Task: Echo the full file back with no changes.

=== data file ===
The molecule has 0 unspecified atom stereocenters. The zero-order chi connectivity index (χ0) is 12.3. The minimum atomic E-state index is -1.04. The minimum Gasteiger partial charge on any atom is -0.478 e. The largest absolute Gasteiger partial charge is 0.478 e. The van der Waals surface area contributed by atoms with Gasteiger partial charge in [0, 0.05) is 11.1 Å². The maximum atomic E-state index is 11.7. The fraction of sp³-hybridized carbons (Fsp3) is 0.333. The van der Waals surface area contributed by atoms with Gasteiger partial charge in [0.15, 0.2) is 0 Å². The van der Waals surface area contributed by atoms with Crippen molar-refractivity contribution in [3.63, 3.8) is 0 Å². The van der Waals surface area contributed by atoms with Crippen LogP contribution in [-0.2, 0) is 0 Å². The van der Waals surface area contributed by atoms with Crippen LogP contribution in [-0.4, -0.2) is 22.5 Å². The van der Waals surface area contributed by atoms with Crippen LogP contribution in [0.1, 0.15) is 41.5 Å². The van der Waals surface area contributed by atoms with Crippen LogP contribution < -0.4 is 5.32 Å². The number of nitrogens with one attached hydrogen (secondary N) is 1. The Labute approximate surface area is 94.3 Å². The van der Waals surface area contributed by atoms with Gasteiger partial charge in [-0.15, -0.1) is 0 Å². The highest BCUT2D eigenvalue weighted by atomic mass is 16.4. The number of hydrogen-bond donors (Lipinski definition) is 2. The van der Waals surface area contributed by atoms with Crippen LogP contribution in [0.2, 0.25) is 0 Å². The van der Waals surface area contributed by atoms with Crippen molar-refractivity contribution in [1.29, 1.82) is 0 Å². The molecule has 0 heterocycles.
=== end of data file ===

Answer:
The molecule has 0 unspecified atom stereocenters. The zero-order chi connectivity index (χ0) is 12.3. The minimum atomic E-state index is -1.04. The minimum Gasteiger partial charge on any atom is -0.478 e. The largest absolute Gasteiger partial charge is 0.478 e. The van der Waals surface area contributed by atoms with Gasteiger partial charge in [0, 0.05) is 11.1 Å². The maximum atomic E-state index is 11.7. The fraction of sp³-hybridized carbons (Fsp3) is 0.333. The van der Waals surface area contributed by atoms with Gasteiger partial charge in [0.15, 0.2) is 0 Å². The van der Waals surface area contributed by atoms with Crippen molar-refractivity contribution in [3.63, 3.8) is 0 Å². The van der Waals surface area contributed by atoms with Crippen LogP contribution in [-0.2, 0) is 0 Å². The van der Waals surface area contributed by atoms with Crippen LogP contribution in [-0.4, -0.2) is 22.5 Å². The van der Waals surface area contributed by atoms with Crippen LogP contribution in [0.1, 0.15) is 41.5 Å². The van der Waals surface area contributed by atoms with Crippen LogP contribution < -0.4 is 5.32 Å². The number of nitrogens with one attached hydrogen (secondary N) is 1. The Labute approximate surface area is 94.3 Å². The van der Waals surface area contributed by atoms with Gasteiger partial charge in [-0.15, -0.1) is 0 Å². The highest BCUT2D eigenvalue weighted by atomic mass is 16.4. The number of hydrogen-bond donors (Lipinski definition) is 2. The van der Waals surface area contributed by atoms with Crippen LogP contribution in [0.2, 0.25) is 0 Å². The van der Waals surface area contributed by atoms with Crippen molar-refractivity contribution in [1.29, 1.82) is 0 Å². The molecule has 0 heterocycles.